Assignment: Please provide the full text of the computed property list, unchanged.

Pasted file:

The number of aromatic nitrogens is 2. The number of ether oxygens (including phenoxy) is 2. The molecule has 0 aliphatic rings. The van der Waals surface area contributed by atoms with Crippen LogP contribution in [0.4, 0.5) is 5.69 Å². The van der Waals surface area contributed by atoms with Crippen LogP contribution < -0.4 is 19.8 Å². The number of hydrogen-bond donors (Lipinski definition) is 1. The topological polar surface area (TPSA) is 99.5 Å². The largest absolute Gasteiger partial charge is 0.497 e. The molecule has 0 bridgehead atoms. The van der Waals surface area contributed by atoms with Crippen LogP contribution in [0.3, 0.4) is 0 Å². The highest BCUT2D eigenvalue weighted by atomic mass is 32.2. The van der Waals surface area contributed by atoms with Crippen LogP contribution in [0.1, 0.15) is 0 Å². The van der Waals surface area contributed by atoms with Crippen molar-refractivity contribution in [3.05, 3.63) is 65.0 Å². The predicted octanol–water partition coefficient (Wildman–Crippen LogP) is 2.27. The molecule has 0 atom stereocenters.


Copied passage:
The number of aromatic nitrogens is 2. The number of ether oxygens (including phenoxy) is 2. The molecule has 0 aliphatic rings. The van der Waals surface area contributed by atoms with Crippen LogP contribution in [0.4, 0.5) is 5.69 Å². The van der Waals surface area contributed by atoms with Crippen LogP contribution < -0.4 is 19.8 Å². The number of hydrogen-bond donors (Lipinski definition) is 1. The topological polar surface area (TPSA) is 99.5 Å². The largest absolute Gasteiger partial charge is 0.497 e. The molecule has 0 bridgehead atoms. The van der Waals surface area contributed by atoms with Crippen LogP contribution in [0.3, 0.4) is 0 Å². The highest BCUT2D eigenvalue weighted by atomic mass is 32.2. The van der Waals surface area contributed by atoms with Crippen LogP contribution in [0.1, 0.15) is 0 Å². The van der Waals surface area contributed by atoms with Crippen molar-refractivity contribution in [3.05, 3.63) is 65.0 Å². The predicted octanol–water partition coefficient (Wildman–Crippen LogP) is 2.27. The molecule has 0 atom stereocenters.